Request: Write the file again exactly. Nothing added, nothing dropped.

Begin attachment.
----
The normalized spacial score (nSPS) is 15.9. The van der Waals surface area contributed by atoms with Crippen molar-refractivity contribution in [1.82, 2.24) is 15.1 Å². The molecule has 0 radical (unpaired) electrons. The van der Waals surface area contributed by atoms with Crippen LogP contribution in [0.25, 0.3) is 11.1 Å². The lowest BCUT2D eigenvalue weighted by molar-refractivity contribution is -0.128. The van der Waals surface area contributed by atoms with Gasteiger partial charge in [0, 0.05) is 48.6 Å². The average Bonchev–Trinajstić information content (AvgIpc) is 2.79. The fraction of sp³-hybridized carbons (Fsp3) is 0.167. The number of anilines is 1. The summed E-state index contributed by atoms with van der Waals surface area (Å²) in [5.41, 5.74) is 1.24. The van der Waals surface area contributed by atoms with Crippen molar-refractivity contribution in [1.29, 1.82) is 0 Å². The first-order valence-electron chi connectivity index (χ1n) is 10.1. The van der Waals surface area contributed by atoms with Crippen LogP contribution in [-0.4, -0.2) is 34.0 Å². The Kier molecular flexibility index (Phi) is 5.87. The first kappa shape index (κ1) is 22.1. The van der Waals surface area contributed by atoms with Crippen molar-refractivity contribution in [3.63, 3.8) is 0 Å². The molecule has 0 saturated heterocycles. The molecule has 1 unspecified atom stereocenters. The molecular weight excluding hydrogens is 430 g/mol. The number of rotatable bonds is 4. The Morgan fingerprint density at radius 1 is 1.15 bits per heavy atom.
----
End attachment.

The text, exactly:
The normalized spacial score (nSPS) is 15.9. The van der Waals surface area contributed by atoms with Crippen molar-refractivity contribution in [1.82, 2.24) is 15.1 Å². The molecule has 0 radical (unpaired) electrons. The van der Waals surface area contributed by atoms with Crippen LogP contribution in [0.25, 0.3) is 11.1 Å². The lowest BCUT2D eigenvalue weighted by molar-refractivity contribution is -0.128. The van der Waals surface area contributed by atoms with Gasteiger partial charge in [0, 0.05) is 48.6 Å². The average Bonchev–Trinajstić information content (AvgIpc) is 2.79. The fraction of sp³-hybridized carbons (Fsp3) is 0.167. The number of anilines is 1. The summed E-state index contributed by atoms with van der Waals surface area (Å²) in [5.41, 5.74) is 1.24. The van der Waals surface area contributed by atoms with Crippen molar-refractivity contribution in [1.29, 1.82) is 0 Å². The first-order valence-electron chi connectivity index (χ1n) is 10.1. The van der Waals surface area contributed by atoms with Crippen LogP contribution in [-0.4, -0.2) is 34.0 Å². The Kier molecular flexibility index (Phi) is 5.87. The first kappa shape index (κ1) is 22.1. The van der Waals surface area contributed by atoms with Crippen molar-refractivity contribution in [3.63, 3.8) is 0 Å². The molecule has 0 saturated heterocycles. The molecule has 1 unspecified atom stereocenters. The molecular weight excluding hydrogens is 430 g/mol. The number of rotatable bonds is 4. The Morgan fingerprint density at radius 1 is 1.15 bits per heavy atom.